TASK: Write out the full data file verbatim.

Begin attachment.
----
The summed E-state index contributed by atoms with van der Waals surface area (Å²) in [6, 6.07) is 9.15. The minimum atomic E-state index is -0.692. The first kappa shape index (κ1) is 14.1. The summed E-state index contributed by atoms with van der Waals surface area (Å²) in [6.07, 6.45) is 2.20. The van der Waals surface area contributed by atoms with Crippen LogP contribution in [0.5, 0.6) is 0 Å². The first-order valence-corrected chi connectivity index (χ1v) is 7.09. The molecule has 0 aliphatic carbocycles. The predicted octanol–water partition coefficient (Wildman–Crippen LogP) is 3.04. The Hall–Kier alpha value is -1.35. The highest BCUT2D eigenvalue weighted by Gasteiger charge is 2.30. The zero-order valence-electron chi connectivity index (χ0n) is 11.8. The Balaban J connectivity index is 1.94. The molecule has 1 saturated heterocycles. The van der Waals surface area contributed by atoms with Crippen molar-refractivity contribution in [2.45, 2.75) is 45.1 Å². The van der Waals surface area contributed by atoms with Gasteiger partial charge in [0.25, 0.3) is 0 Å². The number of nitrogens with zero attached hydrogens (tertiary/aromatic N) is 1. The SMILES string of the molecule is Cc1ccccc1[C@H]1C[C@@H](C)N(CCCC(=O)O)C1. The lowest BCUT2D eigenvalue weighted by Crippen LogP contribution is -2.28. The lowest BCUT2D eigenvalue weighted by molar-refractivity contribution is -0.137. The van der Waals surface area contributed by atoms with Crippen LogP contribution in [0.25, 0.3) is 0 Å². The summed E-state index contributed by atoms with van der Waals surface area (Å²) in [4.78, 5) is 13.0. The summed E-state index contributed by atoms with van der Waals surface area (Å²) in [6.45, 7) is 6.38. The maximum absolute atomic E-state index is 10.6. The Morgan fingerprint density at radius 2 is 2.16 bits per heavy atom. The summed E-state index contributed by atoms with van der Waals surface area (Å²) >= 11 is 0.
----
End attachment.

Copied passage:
The summed E-state index contributed by atoms with van der Waals surface area (Å²) in [6, 6.07) is 9.15. The minimum atomic E-state index is -0.692. The first kappa shape index (κ1) is 14.1. The summed E-state index contributed by atoms with van der Waals surface area (Å²) in [6.07, 6.45) is 2.20. The van der Waals surface area contributed by atoms with Crippen LogP contribution in [0.5, 0.6) is 0 Å². The first-order valence-corrected chi connectivity index (χ1v) is 7.09. The molecule has 0 aliphatic carbocycles. The predicted octanol–water partition coefficient (Wildman–Crippen LogP) is 3.04. The Hall–Kier alpha value is -1.35. The highest BCUT2D eigenvalue weighted by Gasteiger charge is 2.30. The zero-order valence-electron chi connectivity index (χ0n) is 11.8. The Balaban J connectivity index is 1.94. The molecule has 1 saturated heterocycles. The van der Waals surface area contributed by atoms with Crippen molar-refractivity contribution in [2.45, 2.75) is 45.1 Å². The van der Waals surface area contributed by atoms with Gasteiger partial charge in [0.25, 0.3) is 0 Å². The number of nitrogens with zero attached hydrogens (tertiary/aromatic N) is 1. The SMILES string of the molecule is Cc1ccccc1[C@H]1C[C@@H](C)N(CCCC(=O)O)C1. The lowest BCUT2D eigenvalue weighted by Crippen LogP contribution is -2.28. The lowest BCUT2D eigenvalue weighted by molar-refractivity contribution is -0.137. The van der Waals surface area contributed by atoms with Crippen LogP contribution in [0.25, 0.3) is 0 Å². The summed E-state index contributed by atoms with van der Waals surface area (Å²) in [4.78, 5) is 13.0. The summed E-state index contributed by atoms with van der Waals surface area (Å²) in [6.45, 7) is 6.38. The maximum absolute atomic E-state index is 10.6. The Morgan fingerprint density at radius 2 is 2.16 bits per heavy atom. The summed E-state index contributed by atoms with van der Waals surface area (Å²) >= 11 is 0.